Camille Henrot (France, b. 1978) shot to international art world fame in 2013 with the presentation of her 13-minute video, Grosse Fatigue, at the 55th Venice Biennale, where it won her the Silver Lion. The work is an incisive meditation on contemporary image culture, knowledge production, and the 21st-century mediascape. It raises questions about the burdensome task of accumulating encyclopedic knowledge. She made the work while working as an artist research fellow at the Smithsonian Institution in Washington, DC, the largest conglomerate of museums and research centers in the world.
The artist depicts the dizzying wealth of the institution’s holdings—totaling some 137 million artworks, objects, and specimens. Her real concern, however, is the frenetic anxiety induced by the proliferation of knowledge through computer and mobile screens. The interminable collapsing and popping-up of video screens set against a desktop depicting the Milky Way informs the cadence of Henrot’s visual romp. A spoken word piece within the work mixes narratives and stories of origin from sciences, religions, and oral traditions.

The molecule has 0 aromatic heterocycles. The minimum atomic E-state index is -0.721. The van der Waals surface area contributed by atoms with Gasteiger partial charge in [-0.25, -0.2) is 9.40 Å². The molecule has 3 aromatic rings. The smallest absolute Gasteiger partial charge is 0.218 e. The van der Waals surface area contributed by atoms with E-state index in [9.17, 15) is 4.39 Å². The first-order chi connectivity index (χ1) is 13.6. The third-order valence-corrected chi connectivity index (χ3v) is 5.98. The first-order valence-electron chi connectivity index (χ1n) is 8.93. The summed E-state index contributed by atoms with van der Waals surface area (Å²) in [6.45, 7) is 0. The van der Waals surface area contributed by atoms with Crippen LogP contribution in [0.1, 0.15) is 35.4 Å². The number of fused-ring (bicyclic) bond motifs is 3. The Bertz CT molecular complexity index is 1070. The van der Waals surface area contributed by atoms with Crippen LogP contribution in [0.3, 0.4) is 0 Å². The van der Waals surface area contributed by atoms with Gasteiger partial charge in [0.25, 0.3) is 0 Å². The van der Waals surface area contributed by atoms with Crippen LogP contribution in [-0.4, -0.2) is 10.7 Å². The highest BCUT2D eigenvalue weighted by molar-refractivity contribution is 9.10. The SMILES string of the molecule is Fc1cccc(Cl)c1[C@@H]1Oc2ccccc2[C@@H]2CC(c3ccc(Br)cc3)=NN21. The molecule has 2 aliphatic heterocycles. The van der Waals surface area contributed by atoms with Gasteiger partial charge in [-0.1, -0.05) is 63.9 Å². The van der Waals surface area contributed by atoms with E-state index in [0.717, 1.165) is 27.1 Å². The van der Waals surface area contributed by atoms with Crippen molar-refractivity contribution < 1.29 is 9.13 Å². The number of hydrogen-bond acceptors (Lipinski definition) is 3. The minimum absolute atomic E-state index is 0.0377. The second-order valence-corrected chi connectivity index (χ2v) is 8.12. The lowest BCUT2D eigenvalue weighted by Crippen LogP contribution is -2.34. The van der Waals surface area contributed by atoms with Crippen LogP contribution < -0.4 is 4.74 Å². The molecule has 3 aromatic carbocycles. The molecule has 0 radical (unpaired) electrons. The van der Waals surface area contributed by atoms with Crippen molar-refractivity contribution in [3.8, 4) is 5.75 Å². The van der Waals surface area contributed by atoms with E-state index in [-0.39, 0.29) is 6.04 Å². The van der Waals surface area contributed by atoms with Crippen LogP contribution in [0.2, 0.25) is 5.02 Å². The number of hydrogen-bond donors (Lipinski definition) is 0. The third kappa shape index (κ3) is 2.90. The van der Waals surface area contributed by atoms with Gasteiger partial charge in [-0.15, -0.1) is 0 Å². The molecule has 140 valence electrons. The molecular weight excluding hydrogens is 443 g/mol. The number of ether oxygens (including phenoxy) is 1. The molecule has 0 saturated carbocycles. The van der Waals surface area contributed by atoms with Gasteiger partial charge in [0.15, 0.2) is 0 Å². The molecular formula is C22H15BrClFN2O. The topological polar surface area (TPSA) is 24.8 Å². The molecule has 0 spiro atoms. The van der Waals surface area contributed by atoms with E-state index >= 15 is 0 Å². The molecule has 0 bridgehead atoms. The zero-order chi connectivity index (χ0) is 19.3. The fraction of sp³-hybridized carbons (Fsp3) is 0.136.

Grosse Fatigue pressures a dream as old as humankind: to know it all, to see it all, to understand it all—only to better appreciate the exasperating folly of the encyclopedist’s vision.
Credit: Exhibition overview from museum website